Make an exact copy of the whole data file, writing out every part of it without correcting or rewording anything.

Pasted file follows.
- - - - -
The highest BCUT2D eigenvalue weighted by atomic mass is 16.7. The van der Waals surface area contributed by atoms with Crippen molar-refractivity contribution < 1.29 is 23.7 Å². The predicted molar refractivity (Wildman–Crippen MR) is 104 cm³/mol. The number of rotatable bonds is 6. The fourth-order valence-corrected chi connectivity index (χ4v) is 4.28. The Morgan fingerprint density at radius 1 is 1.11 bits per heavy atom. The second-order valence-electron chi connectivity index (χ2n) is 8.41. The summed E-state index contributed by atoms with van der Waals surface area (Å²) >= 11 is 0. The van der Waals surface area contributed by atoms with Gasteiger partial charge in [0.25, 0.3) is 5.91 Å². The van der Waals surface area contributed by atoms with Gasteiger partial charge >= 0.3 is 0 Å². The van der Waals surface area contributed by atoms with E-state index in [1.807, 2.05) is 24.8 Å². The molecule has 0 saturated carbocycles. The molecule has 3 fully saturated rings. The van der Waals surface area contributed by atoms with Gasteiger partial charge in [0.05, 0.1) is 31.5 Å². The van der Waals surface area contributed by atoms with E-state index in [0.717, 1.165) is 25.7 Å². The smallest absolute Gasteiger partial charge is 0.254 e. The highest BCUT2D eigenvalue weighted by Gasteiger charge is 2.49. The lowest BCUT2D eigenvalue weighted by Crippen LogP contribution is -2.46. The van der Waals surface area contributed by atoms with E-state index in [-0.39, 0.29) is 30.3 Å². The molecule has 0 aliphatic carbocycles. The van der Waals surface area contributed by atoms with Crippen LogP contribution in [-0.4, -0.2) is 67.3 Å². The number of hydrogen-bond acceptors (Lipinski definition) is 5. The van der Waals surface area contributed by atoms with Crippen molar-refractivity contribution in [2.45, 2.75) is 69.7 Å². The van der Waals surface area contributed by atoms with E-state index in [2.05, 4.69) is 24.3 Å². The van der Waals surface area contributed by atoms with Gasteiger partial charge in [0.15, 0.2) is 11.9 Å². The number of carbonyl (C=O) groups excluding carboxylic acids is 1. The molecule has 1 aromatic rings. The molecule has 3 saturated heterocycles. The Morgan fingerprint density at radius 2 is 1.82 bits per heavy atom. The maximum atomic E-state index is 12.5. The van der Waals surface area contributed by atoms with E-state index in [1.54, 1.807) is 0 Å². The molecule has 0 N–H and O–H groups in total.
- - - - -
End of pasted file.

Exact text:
The highest BCUT2D eigenvalue weighted by atomic mass is 16.7. The van der Waals surface area contributed by atoms with Crippen molar-refractivity contribution < 1.29 is 23.7 Å². The predicted molar refractivity (Wildman–Crippen MR) is 104 cm³/mol. The number of rotatable bonds is 6. The fourth-order valence-corrected chi connectivity index (χ4v) is 4.28. The Morgan fingerprint density at radius 1 is 1.11 bits per heavy atom. The second-order valence-electron chi connectivity index (χ2n) is 8.41. The summed E-state index contributed by atoms with van der Waals surface area (Å²) >= 11 is 0. The van der Waals surface area contributed by atoms with Gasteiger partial charge in [0.25, 0.3) is 5.91 Å². The van der Waals surface area contributed by atoms with Gasteiger partial charge >= 0.3 is 0 Å². The van der Waals surface area contributed by atoms with E-state index in [1.807, 2.05) is 24.8 Å². The molecule has 0 saturated carbocycles. The molecule has 3 fully saturated rings. The van der Waals surface area contributed by atoms with Gasteiger partial charge in [0.05, 0.1) is 31.5 Å². The van der Waals surface area contributed by atoms with E-state index in [0.717, 1.165) is 25.7 Å². The smallest absolute Gasteiger partial charge is 0.254 e. The highest BCUT2D eigenvalue weighted by Gasteiger charge is 2.49. The lowest BCUT2D eigenvalue weighted by Crippen LogP contribution is -2.46. The van der Waals surface area contributed by atoms with E-state index in [-0.39, 0.29) is 30.3 Å². The molecule has 0 aliphatic carbocycles. The van der Waals surface area contributed by atoms with Crippen LogP contribution in [-0.4, -0.2) is 67.3 Å². The number of hydrogen-bond acceptors (Lipinski definition) is 5. The van der Waals surface area contributed by atoms with Crippen molar-refractivity contribution in [2.45, 2.75) is 69.7 Å². The van der Waals surface area contributed by atoms with E-state index in [2.05, 4.69) is 24.3 Å². The van der Waals surface area contributed by atoms with Gasteiger partial charge in [0.15, 0.2) is 11.9 Å². The number of carbonyl (C=O) groups excluding carboxylic acids is 1. The molecule has 1 aromatic rings. The molecule has 3 saturated heterocycles. The Morgan fingerprint density at radius 2 is 1.82 bits per heavy atom. The maximum atomic E-state index is 12.5. The van der Waals surface area contributed by atoms with E-state index in [1.54, 1.807) is 0 Å². The molecule has 0 N–H and O–H groups in total.